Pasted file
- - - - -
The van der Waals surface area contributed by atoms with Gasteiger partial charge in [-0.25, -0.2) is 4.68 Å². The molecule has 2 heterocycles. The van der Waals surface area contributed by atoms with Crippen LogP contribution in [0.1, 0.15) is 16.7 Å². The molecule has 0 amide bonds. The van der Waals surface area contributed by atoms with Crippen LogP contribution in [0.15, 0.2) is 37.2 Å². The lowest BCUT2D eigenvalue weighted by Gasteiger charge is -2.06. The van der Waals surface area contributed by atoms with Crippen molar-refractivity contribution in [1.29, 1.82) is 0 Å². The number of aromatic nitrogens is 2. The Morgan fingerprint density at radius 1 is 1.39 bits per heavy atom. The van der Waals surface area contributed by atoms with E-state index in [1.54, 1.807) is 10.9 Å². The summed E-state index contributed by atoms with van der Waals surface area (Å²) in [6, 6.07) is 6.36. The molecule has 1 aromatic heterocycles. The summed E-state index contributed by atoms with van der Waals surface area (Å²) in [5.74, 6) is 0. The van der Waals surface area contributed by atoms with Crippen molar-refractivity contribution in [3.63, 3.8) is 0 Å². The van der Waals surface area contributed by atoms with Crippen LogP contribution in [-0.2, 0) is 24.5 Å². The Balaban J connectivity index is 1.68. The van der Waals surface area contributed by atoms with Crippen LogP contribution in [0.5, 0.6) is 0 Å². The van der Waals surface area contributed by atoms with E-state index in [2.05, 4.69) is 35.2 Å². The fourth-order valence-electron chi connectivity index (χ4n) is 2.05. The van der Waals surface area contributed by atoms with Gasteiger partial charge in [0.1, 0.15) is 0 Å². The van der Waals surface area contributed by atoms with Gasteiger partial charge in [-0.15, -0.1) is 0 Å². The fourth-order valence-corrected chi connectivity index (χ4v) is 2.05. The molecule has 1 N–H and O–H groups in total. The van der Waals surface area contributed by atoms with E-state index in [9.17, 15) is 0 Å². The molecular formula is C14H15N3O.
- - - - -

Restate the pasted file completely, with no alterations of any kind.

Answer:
The van der Waals surface area contributed by atoms with Gasteiger partial charge in [-0.25, -0.2) is 4.68 Å². The molecule has 2 heterocycles. The van der Waals surface area contributed by atoms with Crippen LogP contribution in [0.1, 0.15) is 16.7 Å². The molecule has 0 amide bonds. The van der Waals surface area contributed by atoms with Crippen LogP contribution in [0.15, 0.2) is 37.2 Å². The lowest BCUT2D eigenvalue weighted by Gasteiger charge is -2.06. The van der Waals surface area contributed by atoms with Crippen molar-refractivity contribution in [1.29, 1.82) is 0 Å². The number of aromatic nitrogens is 2. The Morgan fingerprint density at radius 1 is 1.39 bits per heavy atom. The van der Waals surface area contributed by atoms with E-state index in [1.54, 1.807) is 10.9 Å². The summed E-state index contributed by atoms with van der Waals surface area (Å²) in [6, 6.07) is 6.36. The molecule has 1 aromatic heterocycles. The summed E-state index contributed by atoms with van der Waals surface area (Å²) in [5.74, 6) is 0. The van der Waals surface area contributed by atoms with Crippen molar-refractivity contribution in [3.63, 3.8) is 0 Å². The van der Waals surface area contributed by atoms with Crippen LogP contribution in [-0.2, 0) is 24.5 Å². The Balaban J connectivity index is 1.68. The van der Waals surface area contributed by atoms with Crippen LogP contribution in [0.5, 0.6) is 0 Å². The van der Waals surface area contributed by atoms with E-state index in [2.05, 4.69) is 35.2 Å². The fourth-order valence-electron chi connectivity index (χ4n) is 2.05. The van der Waals surface area contributed by atoms with Gasteiger partial charge in [0.1, 0.15) is 0 Å². The van der Waals surface area contributed by atoms with Gasteiger partial charge in [-0.15, -0.1) is 0 Å². The fourth-order valence-corrected chi connectivity index (χ4v) is 2.05. The molecule has 1 N–H and O–H groups in total. The van der Waals surface area contributed by atoms with E-state index in [9.17, 15) is 0 Å². The molecular formula is C14H15N3O.